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Klopic Kemal - Bosnia and Herzegovina

Klopic Kemal is 33 years old and lives in Tuzla, Bosnia-Herzegovina with his wife and young daughter. Kemal stepped on the landmine in 1998, three years after the Dayton Peace Accord was signed. While the war was officially over, the remnants of the war continued to affect the citizens of Bosnia-Herzegovina.

A carpenter by training, Kemal could not find a job in his field, and was forced to accept a job digging ditches with his brother. While he and his brother were clearing the bushes and weeds around the area they were supposed to be digging in, they heard a loud exploision. The landmine explosion killed Kemal’s brother, and Kemal lost both of his feet. He called out for help for fifteen minutes before a passerby saw what happened and called the police.

Kemal was transferred to a nearby hospital, where he underwent surgery to amputee both legs below the knee. Soon after Kemal’s surgery, an LSN Outreach Worker came to visit him. The Outreach Worker helped Kemal deal with the shock of his new amputee status, and continued to visit him after he was released from the hospital.

A few months after the accident, the Outreach Worker told Kemal about an event that LSN Bosnia was hosting for landmine survivors and other people with disabilities, and invited him to attend. While Kemal’s legs were not yet healed enough to wear prosthetics and he had to attend the conference in a wheelchair, it was a great opportunity for him to meet with other survivors that had similar experiences. Kemal was also introduced to a representative from the Austrian Red Cross. This connection would be very helpful to Kemal down the road.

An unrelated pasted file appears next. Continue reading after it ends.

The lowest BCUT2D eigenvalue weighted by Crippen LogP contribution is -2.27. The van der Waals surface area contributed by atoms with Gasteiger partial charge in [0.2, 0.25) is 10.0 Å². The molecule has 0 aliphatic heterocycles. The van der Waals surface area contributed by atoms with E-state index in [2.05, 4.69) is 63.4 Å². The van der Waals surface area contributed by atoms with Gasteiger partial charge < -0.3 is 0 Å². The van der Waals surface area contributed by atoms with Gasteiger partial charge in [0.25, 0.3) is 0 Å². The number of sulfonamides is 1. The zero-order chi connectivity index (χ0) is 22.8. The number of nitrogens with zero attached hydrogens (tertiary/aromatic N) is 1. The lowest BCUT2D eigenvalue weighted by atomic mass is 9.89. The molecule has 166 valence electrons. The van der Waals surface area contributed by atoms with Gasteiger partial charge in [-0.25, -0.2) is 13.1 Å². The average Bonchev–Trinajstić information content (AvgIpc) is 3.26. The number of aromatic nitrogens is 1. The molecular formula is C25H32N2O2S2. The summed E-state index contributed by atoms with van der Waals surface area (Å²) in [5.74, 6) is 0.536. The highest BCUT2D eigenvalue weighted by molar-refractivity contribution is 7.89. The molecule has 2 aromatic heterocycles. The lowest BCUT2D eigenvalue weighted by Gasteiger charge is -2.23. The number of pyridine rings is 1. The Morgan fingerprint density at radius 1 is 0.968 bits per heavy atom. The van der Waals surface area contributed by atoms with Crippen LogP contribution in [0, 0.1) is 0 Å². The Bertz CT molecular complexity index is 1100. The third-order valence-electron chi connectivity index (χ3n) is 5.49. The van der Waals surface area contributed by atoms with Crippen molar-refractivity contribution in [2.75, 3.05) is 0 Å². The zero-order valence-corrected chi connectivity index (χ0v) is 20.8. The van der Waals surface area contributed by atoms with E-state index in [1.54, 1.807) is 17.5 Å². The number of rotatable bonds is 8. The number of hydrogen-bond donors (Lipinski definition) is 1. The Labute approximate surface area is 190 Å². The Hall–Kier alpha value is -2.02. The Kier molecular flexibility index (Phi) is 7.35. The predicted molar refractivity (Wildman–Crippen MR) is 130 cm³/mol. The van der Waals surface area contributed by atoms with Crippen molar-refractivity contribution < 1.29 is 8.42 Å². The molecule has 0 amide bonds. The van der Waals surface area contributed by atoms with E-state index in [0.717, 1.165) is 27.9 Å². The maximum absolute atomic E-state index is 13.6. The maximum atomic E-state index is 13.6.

One month after the conference, Kemal received his first prosthesis from the Austrian Red Cross. At that time Kemal was living with his family in a small rented apartment. The Austrian Red Cross agreed to build a new house for him on the land that belonged to Kemal’s father. The family moved into the new house in spring 1999, but only part of his problems have been solved.

Kemal’s wife is has muscular dystrophy, and the disease had been progressing rapidly because of the family’s inability to pay for medicine or physical therapy. Kemal had to find a job and support his family but given his disability, it was very had to find a job. He soon became depressed and refused to leave the house. The owner of the company that had hired to dig ditches when he was injured gave Kemal a car modified for someone with a disability, but Kemal did not have driver’s license.

Through the conversations with his Outreach Worker, Kemal expressed his desire to play with the wheelchair basketball club in nearby Tuzla. He had heard about the team from other amputees, and seen footage of them playing. The Outreach Worker worked with Kemal to develop a plan: LSN would pay for Kemal’s driving lessons so that Kemal could drive to Tuzla to train with the wheelchair basketball team.

Playing basketball had a tremendous effect on Kemal’s recovery. He was so excited about his new team that he came to the LSN often regularly to tell the staff about how well he was doing. He began traveling across the country with his team, and said that playing basketball totally changed his life.

The only thing that was still a real burden for his family was a regular monthly income. As a civilian victim, Kemal was receiving only a small compensation from the government, but that was not enough to even pay for his wife’s medicines. In addition to carpentry, Kemal had some experience working as a locksmith. LSN helped Kemal buy purchasing tools for him and helping him set up a workshop in the garage behind his house. He now makes steel fences and does small home repairs for his neighbors. Kemal was also able to build two see-saws for his daughter’s school.

While his new business is not bringing in much of an income, Kemal is determined to work hard enough to support his family.

View the next profile: Bego Kozlica

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